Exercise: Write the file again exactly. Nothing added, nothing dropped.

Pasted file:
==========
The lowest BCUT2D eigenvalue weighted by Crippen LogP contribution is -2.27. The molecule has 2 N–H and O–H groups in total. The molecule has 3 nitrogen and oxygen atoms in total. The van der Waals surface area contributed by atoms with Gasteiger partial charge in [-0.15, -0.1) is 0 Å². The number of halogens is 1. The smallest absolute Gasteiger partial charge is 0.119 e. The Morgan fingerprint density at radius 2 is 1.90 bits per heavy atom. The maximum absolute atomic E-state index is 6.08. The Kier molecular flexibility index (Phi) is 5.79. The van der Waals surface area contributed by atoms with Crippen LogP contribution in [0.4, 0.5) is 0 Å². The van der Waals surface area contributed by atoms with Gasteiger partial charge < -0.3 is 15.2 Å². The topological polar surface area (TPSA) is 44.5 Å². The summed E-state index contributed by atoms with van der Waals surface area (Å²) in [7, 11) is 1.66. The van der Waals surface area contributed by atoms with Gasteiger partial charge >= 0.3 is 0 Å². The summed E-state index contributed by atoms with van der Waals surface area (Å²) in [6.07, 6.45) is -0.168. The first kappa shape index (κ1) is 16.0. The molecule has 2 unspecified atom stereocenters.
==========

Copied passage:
The lowest BCUT2D eigenvalue weighted by Crippen LogP contribution is -2.27. The molecule has 2 N–H and O–H groups in total. The molecule has 3 nitrogen and oxygen atoms in total. The van der Waals surface area contributed by atoms with Gasteiger partial charge in [-0.15, -0.1) is 0 Å². The number of halogens is 1. The smallest absolute Gasteiger partial charge is 0.119 e. The Morgan fingerprint density at radius 2 is 1.90 bits per heavy atom. The maximum absolute atomic E-state index is 6.08. The Kier molecular flexibility index (Phi) is 5.79. The van der Waals surface area contributed by atoms with Crippen LogP contribution in [0.4, 0.5) is 0 Å². The van der Waals surface area contributed by atoms with Gasteiger partial charge < -0.3 is 15.2 Å². The topological polar surface area (TPSA) is 44.5 Å². The summed E-state index contributed by atoms with van der Waals surface area (Å²) in [7, 11) is 1.66. The van der Waals surface area contributed by atoms with Gasteiger partial charge >= 0.3 is 0 Å². The summed E-state index contributed by atoms with van der Waals surface area (Å²) in [6.07, 6.45) is -0.168. The first kappa shape index (κ1) is 16.0. The molecule has 2 unspecified atom stereocenters.